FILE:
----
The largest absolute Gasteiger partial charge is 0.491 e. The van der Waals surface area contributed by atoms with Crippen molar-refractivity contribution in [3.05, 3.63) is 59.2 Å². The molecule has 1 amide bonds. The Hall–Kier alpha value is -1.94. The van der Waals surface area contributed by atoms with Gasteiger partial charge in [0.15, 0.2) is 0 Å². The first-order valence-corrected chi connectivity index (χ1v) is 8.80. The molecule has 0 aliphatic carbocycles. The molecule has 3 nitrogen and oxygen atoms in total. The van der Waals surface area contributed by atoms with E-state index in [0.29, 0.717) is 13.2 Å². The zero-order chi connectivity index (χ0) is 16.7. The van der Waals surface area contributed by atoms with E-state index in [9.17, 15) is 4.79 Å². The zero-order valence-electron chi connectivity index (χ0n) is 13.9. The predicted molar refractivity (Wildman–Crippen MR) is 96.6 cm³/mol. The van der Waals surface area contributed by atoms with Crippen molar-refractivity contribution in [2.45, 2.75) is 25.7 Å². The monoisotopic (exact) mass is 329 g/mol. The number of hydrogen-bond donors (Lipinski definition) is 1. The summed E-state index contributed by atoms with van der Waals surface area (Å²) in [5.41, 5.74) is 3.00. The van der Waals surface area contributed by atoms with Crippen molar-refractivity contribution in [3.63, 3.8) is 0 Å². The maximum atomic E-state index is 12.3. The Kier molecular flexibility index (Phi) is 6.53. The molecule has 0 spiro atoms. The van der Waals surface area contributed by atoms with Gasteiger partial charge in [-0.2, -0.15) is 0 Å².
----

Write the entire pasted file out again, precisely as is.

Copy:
The largest absolute Gasteiger partial charge is 0.491 e. The van der Waals surface area contributed by atoms with Crippen molar-refractivity contribution in [3.05, 3.63) is 59.2 Å². The molecule has 1 amide bonds. The Hall–Kier alpha value is -1.94. The van der Waals surface area contributed by atoms with Gasteiger partial charge in [0.15, 0.2) is 0 Å². The first-order valence-corrected chi connectivity index (χ1v) is 8.80. The molecule has 0 aliphatic carbocycles. The molecule has 3 nitrogen and oxygen atoms in total. The van der Waals surface area contributed by atoms with E-state index in [0.29, 0.717) is 13.2 Å². The zero-order chi connectivity index (χ0) is 16.7. The van der Waals surface area contributed by atoms with E-state index in [9.17, 15) is 4.79 Å². The zero-order valence-electron chi connectivity index (χ0n) is 13.9. The predicted molar refractivity (Wildman–Crippen MR) is 96.6 cm³/mol. The van der Waals surface area contributed by atoms with Crippen molar-refractivity contribution in [2.45, 2.75) is 25.7 Å². The monoisotopic (exact) mass is 329 g/mol. The number of hydrogen-bond donors (Lipinski definition) is 1. The summed E-state index contributed by atoms with van der Waals surface area (Å²) in [5.41, 5.74) is 3.00. The van der Waals surface area contributed by atoms with Crippen molar-refractivity contribution in [3.63, 3.8) is 0 Å². The maximum atomic E-state index is 12.3. The Kier molecular flexibility index (Phi) is 6.53. The molecule has 0 spiro atoms. The van der Waals surface area contributed by atoms with Gasteiger partial charge in [-0.2, -0.15) is 0 Å².